More than just a city, the Vatican (città del Vaticano) is actually the world’s smallest independent sovereign state, established by the Lateran Treaties in 1929. It is ruled by the Pope (il Papa) and covers an area of just 108 acres / 43 hectares. Close to the right bank of the River Tiber (Fiume Tevere), the Vatican City has its own civil and judicial systems, post office, bank, newspaper, radio station, supermarket and railway station. Often referred to as the Holy See, the most popular places to visit include St. Peter’s Basilica (Basilica di San Pietro) and the Sistine Chapel (cappella Sistina).
The Pope usually gives a public audience at 11:00 every Wednesday, and if you wish to attend you should apply at the nearby Prefetura della Casa Pontifica on the day before.
St. Peter’s Basilica / Church (San Pietro in Montorio) – Piazza San Pietro, Rome 00193
First opened in 326 AD, this great temple stands over the tomb of St. Peter, the founder of the Church of Rome. It was torn down during the Renaissance, to make way for a grand basilica which took around 150 years to complete. The dome, which dominates the church, was designed by Michelangelo and you can reach the top by using an elevator and stairs, where there are some stunning panoramic views of the city, from over 100 metres / 328 feet high. The church contains a number of well-known works, including the canopy over the high altar, a majestic creation by Bernini, the gilt bronze Chair of St. Peter, the monument to Clement XIII by Canova, and Michelangelo’s famous ‘Pietà’, a wonderful marble sculpture. The Basilica is nowadays 187 metres / 613 feet long and 132 metres / 432 feet high and is the heart of Christianity. The cavernous interior holds a staggering 60,000 people for services and blessings.
The Vatican Museums are a group of palaces which house some of the most important collections in the world. There are several exhibitons, including the Etruscan Museum, Raphael Rooms and Loggias, the Egyptian Museum and the world-famous Sistine Chapel, which is probably the most important part of this vast museum complex. Also worth a visit are Raphael’s Rooms (Stanze di Raffaello), several rooms of the Vatican apartment that were painted by Raphael at the request of Pope Julius II. The The Vatican Museums are part of the Vatican Palace, which has been the official residence of the Pope since 1377. With painted ceilings, chapels, an estimated 1,400 rooms and many galleries, there are approximately 5 miles / 8 km of exhibits.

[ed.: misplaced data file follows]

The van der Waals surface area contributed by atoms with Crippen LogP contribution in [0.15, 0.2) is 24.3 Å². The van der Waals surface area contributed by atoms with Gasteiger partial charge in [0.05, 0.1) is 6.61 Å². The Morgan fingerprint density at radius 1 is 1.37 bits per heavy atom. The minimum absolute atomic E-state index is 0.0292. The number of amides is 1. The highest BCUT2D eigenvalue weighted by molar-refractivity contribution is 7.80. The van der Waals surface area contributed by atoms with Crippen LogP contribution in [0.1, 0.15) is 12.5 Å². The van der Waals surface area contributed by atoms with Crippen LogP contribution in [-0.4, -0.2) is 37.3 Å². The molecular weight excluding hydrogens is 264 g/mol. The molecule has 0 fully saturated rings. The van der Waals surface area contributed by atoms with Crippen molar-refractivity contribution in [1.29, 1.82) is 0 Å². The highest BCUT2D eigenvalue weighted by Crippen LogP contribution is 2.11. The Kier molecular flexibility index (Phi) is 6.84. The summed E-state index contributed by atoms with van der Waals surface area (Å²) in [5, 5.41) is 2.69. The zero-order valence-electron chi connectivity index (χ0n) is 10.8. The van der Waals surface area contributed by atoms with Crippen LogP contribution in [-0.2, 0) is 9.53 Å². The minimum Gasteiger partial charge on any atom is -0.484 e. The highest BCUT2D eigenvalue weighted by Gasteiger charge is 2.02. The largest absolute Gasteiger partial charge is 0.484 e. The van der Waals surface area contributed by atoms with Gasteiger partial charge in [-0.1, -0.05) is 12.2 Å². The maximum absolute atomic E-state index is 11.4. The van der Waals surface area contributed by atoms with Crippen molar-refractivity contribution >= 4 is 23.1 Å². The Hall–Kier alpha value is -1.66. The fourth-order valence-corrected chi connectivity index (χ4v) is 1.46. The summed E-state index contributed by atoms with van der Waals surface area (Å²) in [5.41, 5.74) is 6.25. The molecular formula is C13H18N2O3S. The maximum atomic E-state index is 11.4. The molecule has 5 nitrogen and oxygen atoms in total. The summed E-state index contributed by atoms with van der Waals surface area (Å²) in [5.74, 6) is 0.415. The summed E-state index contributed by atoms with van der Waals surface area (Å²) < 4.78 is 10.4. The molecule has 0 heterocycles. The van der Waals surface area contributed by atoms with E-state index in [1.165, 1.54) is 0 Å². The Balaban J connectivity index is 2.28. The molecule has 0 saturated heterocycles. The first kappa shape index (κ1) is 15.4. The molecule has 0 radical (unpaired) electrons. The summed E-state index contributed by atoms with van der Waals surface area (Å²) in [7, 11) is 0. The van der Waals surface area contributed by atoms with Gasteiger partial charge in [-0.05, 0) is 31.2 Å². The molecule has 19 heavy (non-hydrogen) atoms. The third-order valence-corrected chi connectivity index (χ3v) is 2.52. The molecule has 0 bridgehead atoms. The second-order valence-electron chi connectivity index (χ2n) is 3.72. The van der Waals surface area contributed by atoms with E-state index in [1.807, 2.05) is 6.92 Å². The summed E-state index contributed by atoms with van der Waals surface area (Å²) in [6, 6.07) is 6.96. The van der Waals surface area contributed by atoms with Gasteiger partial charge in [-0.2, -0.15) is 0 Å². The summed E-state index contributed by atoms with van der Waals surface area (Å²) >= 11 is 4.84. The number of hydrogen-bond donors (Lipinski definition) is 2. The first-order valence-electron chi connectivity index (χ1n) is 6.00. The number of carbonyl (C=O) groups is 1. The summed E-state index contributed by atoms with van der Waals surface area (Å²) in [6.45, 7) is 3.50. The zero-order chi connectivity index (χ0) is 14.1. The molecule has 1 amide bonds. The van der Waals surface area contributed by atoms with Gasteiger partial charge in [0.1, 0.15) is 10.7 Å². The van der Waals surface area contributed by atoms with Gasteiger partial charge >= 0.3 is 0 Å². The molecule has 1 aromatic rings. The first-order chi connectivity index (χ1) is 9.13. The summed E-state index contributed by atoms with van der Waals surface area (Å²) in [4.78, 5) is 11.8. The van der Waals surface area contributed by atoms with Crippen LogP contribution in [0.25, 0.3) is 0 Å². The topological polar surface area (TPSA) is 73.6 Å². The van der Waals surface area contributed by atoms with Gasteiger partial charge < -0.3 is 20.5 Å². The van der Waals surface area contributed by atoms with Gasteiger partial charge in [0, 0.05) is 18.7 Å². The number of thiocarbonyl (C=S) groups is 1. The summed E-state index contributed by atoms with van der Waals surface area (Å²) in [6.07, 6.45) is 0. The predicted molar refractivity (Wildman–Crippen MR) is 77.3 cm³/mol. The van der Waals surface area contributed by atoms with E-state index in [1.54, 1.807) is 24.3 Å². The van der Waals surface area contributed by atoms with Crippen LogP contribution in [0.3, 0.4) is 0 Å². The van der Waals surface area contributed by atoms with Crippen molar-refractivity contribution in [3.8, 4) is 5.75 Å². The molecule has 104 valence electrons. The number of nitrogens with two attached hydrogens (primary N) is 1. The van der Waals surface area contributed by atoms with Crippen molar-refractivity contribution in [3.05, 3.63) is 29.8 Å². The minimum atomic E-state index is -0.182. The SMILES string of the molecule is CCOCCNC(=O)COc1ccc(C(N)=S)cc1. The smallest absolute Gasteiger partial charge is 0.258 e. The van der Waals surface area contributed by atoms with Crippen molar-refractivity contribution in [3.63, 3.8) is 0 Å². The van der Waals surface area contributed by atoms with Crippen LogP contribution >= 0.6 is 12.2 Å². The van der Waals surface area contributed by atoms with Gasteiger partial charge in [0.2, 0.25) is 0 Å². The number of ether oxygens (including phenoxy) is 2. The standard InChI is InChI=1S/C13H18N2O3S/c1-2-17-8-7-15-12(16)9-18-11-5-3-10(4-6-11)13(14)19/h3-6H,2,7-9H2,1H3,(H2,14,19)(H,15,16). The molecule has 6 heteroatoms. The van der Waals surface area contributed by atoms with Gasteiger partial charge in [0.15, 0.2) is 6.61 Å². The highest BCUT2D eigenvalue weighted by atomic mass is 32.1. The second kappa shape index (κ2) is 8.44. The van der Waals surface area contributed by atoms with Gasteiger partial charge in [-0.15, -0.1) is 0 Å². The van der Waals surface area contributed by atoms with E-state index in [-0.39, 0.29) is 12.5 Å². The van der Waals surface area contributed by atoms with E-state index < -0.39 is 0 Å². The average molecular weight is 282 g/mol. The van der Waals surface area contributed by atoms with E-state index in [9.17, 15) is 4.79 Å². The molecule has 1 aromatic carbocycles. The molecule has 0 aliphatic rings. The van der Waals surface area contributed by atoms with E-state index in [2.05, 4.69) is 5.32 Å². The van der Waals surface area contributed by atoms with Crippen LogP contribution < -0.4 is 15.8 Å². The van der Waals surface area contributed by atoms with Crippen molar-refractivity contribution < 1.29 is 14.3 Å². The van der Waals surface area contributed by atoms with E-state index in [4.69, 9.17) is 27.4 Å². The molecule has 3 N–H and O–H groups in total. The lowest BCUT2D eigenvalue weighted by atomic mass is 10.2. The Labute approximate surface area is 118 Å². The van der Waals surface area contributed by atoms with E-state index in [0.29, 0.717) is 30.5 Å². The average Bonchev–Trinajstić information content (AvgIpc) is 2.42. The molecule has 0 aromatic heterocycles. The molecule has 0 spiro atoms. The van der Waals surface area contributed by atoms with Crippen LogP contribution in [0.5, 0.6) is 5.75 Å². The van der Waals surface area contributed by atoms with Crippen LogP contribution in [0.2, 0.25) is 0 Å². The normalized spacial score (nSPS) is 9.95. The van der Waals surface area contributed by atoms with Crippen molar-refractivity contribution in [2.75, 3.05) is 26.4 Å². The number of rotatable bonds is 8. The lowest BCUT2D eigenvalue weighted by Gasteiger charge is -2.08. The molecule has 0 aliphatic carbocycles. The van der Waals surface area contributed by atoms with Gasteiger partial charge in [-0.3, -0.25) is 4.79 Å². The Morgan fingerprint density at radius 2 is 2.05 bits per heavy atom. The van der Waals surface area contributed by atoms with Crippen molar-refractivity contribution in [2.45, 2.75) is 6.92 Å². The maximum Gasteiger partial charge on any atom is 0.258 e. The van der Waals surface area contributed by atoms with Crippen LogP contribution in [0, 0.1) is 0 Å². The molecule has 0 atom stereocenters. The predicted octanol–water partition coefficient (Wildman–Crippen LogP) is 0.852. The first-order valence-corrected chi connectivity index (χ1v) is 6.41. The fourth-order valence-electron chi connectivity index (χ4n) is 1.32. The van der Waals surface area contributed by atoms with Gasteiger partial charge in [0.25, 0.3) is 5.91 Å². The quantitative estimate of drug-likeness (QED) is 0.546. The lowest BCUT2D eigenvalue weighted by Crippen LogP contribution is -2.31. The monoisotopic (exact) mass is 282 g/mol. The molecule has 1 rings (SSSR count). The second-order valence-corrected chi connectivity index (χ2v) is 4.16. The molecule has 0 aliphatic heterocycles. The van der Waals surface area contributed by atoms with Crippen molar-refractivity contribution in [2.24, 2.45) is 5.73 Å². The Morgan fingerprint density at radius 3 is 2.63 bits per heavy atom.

Open: daily – 08:45 to 16:45, Satudays to 13:45
Admission: charge – free entrance every last Sunday of the month
The Sistine Chapel (Cappella Sistina) – Rome, Italy
Built for Pope Sixtus IV in 1475, the Sistine Chapel is probably the Vatican’s ultimate building and crowning glory. In 1483 it was decorated by some of the best painters in the world – Botticelli, Ghirlandaio, Pinturicchio, Signorelli and others. However, it was Michelangelo whose painting of the vast ceiling and his masterpiece ‘The Last Judgment, that have made this chapel famous throughout the world. Pope Julius II ordered Michelangelo to paint the ceiling of the Chapel in 1508 and this was an enormous task to undertake. The ceiling is 929 square metres / 10,000 square feet and it took him over three years to paint the scenes, some of which depict the story of creation, for which he was paid very little. Michelangelo’s painting ‘The Last Judgment was painted on the wall over the altar in 1541. When it was unveiled it shocked many Vatican officials, especially one member, Biago di Cesena, who critised its indecent nudes. In retaliation, Michelangelo painted Biago’s face on a figure with donkey’s ears in Hades and he also painted his own face on the wrinkled human skin in the hand of St. Bartholomew.
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